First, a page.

The Medicaid Expansion Funding House of Cards


January 26, 2015 1:05PM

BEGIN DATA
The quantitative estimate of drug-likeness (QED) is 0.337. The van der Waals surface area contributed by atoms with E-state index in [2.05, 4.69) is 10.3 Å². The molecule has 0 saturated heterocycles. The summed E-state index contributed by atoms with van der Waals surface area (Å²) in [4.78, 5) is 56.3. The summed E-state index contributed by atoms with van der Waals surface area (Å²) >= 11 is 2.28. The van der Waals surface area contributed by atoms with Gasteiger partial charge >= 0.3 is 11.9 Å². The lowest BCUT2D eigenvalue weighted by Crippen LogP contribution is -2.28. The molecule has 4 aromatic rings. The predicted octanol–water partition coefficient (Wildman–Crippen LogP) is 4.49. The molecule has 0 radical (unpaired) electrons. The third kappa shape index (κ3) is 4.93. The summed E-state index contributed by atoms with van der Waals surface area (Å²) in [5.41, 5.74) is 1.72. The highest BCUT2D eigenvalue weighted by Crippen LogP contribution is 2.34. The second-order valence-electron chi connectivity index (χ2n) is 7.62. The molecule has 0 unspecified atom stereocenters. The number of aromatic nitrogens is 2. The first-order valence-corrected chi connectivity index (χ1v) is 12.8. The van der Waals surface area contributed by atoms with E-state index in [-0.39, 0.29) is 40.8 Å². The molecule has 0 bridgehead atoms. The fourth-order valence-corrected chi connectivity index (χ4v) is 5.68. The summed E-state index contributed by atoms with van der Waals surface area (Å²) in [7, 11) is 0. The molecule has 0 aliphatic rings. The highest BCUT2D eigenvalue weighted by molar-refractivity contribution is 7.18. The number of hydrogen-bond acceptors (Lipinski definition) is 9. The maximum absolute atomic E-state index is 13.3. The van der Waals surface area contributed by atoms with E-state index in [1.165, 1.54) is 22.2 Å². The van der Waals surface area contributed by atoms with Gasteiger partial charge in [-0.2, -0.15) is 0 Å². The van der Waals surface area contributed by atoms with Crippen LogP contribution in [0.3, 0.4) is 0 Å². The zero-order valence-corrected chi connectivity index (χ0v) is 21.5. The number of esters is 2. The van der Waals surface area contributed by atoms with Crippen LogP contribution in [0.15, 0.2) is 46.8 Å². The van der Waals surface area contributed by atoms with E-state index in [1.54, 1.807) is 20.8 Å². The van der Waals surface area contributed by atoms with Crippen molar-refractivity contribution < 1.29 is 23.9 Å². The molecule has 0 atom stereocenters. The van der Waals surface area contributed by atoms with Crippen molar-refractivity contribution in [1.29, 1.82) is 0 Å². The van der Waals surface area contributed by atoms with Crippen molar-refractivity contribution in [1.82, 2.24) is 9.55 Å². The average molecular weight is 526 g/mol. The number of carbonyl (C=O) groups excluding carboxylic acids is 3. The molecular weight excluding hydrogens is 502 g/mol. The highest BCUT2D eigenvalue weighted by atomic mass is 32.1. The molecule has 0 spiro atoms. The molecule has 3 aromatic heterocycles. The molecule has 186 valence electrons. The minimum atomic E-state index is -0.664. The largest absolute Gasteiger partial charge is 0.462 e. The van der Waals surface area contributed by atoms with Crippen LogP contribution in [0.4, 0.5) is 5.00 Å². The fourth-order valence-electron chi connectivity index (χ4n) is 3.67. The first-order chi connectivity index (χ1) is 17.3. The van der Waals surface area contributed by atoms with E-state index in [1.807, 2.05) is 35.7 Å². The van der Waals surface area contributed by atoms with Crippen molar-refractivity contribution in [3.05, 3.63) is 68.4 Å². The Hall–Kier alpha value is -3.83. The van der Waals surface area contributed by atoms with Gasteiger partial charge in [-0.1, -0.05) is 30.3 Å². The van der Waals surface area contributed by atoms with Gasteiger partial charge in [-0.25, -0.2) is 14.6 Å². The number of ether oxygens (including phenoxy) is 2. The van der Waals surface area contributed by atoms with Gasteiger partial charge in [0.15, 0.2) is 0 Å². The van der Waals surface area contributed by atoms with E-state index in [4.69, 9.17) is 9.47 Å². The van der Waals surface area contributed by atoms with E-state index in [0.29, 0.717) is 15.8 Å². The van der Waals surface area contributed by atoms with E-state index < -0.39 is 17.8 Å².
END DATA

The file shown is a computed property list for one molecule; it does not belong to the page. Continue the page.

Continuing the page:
Gov. Haslam is adamant that his proposed Medicaid expansion under Obamacare “won’t cost Tennessee taxpayers another dime.” That’s because the state’s share of the plan will be paid for by the state’s hospitals via an “assessment fee.” But while this may sound good in theory, the reality is much less appealing. First off, what is a “hospital assessment fee”? In order to obtain federal Medicaid dollars, the state must first show that it has collected its share of funding locally. It’s the whole, “you put in a dollar and I’ll give you three” approach that has become customary in Washington. Rather than directly tax Tennesseans to obtain the state’s share of the funding for the proposed expansion, Gov. Haslam is asking the hospitals to pony up the money via a provider tax. Through this provider tax, the hospitals will forward the state money, which the state will then use to draw down more federal dollars. Once the state obtains the federal money, it will then kick more money back to the hospitals via reimbursements for seeing Medicaid patients. So in effect, the hospitals will get their money back, plus much more. State law prohibits the hospitals from passing the costs of the provider tax onto their other patients, but nothing is really illegal unless there’s an enforcement mechanism to make it so. And here, there is really no way to prevent hospitals from shifting those costs now or in the future, meaning that in the end, those hospitals’ other patients will wind up footing the bill for this expansion. What’s worse is that this funding scheme has come under attack by Congress in the past, including by our own two U.S. senators. As recently as 2012, Sen. Bob Corker proposed ending provider taxes, and Sen. Lamar Alexander signed onto the bill as a co-sponsor. If Congress ever moves forward with a ban on these assessment fees, state taxpayers will have no choice but to step in and pick up the tab. And that tab will only grow over time, with the state’s share of Medicaid expansion rising to at least 10 percent of total costs by 2020, and we have no assurances that a bankrupt federal government will continue to pay its share into the discernable future. Even if the provider tax scheme is not outright eliminated, it has been capped in the past, and a future cap could serve to limit how much Tennessee can raise from hospitals to cover its costs, forcing the state to turn to taxpayers for the rest. This house of cards is not the way to fund the expansion of an entitlement program to more than 200,000 able-bodied adults. While there is plenty wrong with the proposed Medicaid expansion, the funding mechanism alone should make the whole plan fall apart. State Sen. Brian Kelsey, chairman of the Judiciary Committee, will hold hearings on the provider tax tomorrow afternoon. Funding a Medicaid expansion this way warrants not only careful scrutiny, but outright objection by the legislature. -Justin Owen